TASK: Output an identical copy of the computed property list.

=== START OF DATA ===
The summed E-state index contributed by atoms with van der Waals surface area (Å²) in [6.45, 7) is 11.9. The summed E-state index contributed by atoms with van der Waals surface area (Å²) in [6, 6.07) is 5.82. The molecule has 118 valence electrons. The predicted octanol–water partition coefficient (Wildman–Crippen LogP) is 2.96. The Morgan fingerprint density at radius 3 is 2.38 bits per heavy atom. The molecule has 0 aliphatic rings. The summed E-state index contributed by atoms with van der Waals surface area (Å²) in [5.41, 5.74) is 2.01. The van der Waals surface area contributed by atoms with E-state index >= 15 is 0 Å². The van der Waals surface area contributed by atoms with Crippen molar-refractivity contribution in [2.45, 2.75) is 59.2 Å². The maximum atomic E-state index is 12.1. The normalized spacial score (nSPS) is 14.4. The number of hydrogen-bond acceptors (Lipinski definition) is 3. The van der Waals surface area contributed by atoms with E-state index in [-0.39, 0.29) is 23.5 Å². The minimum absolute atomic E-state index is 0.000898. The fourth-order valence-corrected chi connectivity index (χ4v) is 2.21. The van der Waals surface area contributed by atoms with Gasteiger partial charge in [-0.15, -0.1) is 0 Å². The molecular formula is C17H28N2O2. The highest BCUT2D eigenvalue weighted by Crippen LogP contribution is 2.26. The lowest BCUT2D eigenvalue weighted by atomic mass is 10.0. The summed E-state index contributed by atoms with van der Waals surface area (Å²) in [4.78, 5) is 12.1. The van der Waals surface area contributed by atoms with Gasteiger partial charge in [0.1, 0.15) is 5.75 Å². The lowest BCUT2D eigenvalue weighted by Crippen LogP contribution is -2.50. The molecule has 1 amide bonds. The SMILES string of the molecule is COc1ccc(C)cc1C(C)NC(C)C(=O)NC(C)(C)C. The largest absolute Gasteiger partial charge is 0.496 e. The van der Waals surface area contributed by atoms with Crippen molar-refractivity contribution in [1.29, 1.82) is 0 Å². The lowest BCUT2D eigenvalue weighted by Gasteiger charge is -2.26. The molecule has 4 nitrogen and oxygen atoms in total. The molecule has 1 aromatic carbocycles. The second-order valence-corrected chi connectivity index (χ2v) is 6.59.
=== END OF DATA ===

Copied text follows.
The summed E-state index contributed by atoms with van der Waals surface area (Å²) in [6.45, 7) is 11.9. The summed E-state index contributed by atoms with van der Waals surface area (Å²) in [6, 6.07) is 5.82. The molecule has 118 valence electrons. The predicted octanol–water partition coefficient (Wildman–Crippen LogP) is 2.96. The Morgan fingerprint density at radius 3 is 2.38 bits per heavy atom. The molecule has 0 aliphatic rings. The summed E-state index contributed by atoms with van der Waals surface area (Å²) in [5.41, 5.74) is 2.01. The van der Waals surface area contributed by atoms with E-state index >= 15 is 0 Å². The van der Waals surface area contributed by atoms with Crippen molar-refractivity contribution in [2.45, 2.75) is 59.2 Å². The maximum atomic E-state index is 12.1. The normalized spacial score (nSPS) is 14.4. The number of hydrogen-bond acceptors (Lipinski definition) is 3. The van der Waals surface area contributed by atoms with E-state index in [-0.39, 0.29) is 23.5 Å². The minimum absolute atomic E-state index is 0.000898. The fourth-order valence-corrected chi connectivity index (χ4v) is 2.21. The van der Waals surface area contributed by atoms with Gasteiger partial charge in [-0.15, -0.1) is 0 Å². The molecular formula is C17H28N2O2. The highest BCUT2D eigenvalue weighted by Crippen LogP contribution is 2.26. The lowest BCUT2D eigenvalue weighted by atomic mass is 10.0. The summed E-state index contributed by atoms with van der Waals surface area (Å²) in [4.78, 5) is 12.1. The van der Waals surface area contributed by atoms with Gasteiger partial charge in [0.1, 0.15) is 5.75 Å². The lowest BCUT2D eigenvalue weighted by Crippen LogP contribution is -2.50. The molecule has 1 amide bonds. The SMILES string of the molecule is COc1ccc(C)cc1C(C)NC(C)C(=O)NC(C)(C)C. The largest absolute Gasteiger partial charge is 0.496 e. The van der Waals surface area contributed by atoms with Crippen molar-refractivity contribution in [1.29, 1.82) is 0 Å². The lowest BCUT2D eigenvalue weighted by Gasteiger charge is -2.26. The molecule has 4 nitrogen and oxygen atoms in total. The molecule has 1 aromatic carbocycles. The second-order valence-corrected chi connectivity index (χ2v) is 6.59.